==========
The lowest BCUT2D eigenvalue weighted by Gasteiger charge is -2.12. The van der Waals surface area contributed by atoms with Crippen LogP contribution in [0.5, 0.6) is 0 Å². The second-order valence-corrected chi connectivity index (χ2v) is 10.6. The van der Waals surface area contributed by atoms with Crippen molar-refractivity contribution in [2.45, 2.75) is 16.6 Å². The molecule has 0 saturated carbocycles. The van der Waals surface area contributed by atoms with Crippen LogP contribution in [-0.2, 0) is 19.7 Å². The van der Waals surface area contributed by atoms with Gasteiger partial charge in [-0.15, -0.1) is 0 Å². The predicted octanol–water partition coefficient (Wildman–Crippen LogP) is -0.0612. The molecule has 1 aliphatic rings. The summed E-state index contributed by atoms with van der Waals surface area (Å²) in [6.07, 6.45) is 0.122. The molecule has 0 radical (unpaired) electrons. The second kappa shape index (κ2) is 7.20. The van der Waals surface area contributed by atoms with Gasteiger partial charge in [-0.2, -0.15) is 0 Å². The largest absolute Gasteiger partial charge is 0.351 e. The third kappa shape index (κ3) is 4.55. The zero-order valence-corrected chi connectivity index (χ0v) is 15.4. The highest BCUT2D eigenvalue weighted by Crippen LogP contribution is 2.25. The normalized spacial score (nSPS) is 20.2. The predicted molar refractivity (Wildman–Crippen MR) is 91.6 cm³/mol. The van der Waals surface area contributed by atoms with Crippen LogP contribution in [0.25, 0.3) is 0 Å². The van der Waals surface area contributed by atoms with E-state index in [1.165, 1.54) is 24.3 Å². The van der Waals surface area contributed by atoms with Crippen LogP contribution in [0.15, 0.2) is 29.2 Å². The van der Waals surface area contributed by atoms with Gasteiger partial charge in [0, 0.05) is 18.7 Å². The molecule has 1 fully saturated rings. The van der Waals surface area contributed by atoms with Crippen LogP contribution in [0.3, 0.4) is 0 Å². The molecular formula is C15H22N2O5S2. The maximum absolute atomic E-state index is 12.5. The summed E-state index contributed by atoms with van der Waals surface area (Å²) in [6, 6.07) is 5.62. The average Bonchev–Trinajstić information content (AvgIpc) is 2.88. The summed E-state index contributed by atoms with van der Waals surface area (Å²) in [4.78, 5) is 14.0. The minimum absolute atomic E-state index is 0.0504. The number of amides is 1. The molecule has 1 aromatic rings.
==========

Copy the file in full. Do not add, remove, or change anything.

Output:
The lowest BCUT2D eigenvalue weighted by Gasteiger charge is -2.12. The van der Waals surface area contributed by atoms with Crippen LogP contribution in [0.5, 0.6) is 0 Å². The second-order valence-corrected chi connectivity index (χ2v) is 10.6. The van der Waals surface area contributed by atoms with Crippen molar-refractivity contribution in [2.45, 2.75) is 16.6 Å². The molecule has 0 saturated carbocycles. The van der Waals surface area contributed by atoms with Crippen LogP contribution in [-0.2, 0) is 19.7 Å². The van der Waals surface area contributed by atoms with Gasteiger partial charge in [-0.15, -0.1) is 0 Å². The predicted octanol–water partition coefficient (Wildman–Crippen LogP) is -0.0612. The molecule has 1 aliphatic rings. The summed E-state index contributed by atoms with van der Waals surface area (Å²) in [6.07, 6.45) is 0.122. The molecule has 0 radical (unpaired) electrons. The second kappa shape index (κ2) is 7.20. The van der Waals surface area contributed by atoms with Gasteiger partial charge in [-0.2, -0.15) is 0 Å². The largest absolute Gasteiger partial charge is 0.351 e. The third kappa shape index (κ3) is 4.55. The zero-order valence-corrected chi connectivity index (χ0v) is 15.4. The highest BCUT2D eigenvalue weighted by Crippen LogP contribution is 2.25. The normalized spacial score (nSPS) is 20.2. The predicted molar refractivity (Wildman–Crippen MR) is 91.6 cm³/mol. The van der Waals surface area contributed by atoms with Crippen LogP contribution in [0.25, 0.3) is 0 Å². The van der Waals surface area contributed by atoms with E-state index in [1.165, 1.54) is 24.3 Å². The van der Waals surface area contributed by atoms with Crippen LogP contribution in [0.15, 0.2) is 29.2 Å². The van der Waals surface area contributed by atoms with Gasteiger partial charge in [0, 0.05) is 18.7 Å². The molecule has 1 fully saturated rings. The van der Waals surface area contributed by atoms with Crippen LogP contribution in [0.3, 0.4) is 0 Å². The molecular formula is C15H22N2O5S2. The maximum absolute atomic E-state index is 12.5. The summed E-state index contributed by atoms with van der Waals surface area (Å²) in [6, 6.07) is 5.62. The average Bonchev–Trinajstić information content (AvgIpc) is 2.88. The summed E-state index contributed by atoms with van der Waals surface area (Å²) in [4.78, 5) is 14.0. The minimum absolute atomic E-state index is 0.0504. The number of amides is 1. The molecule has 1 aromatic rings.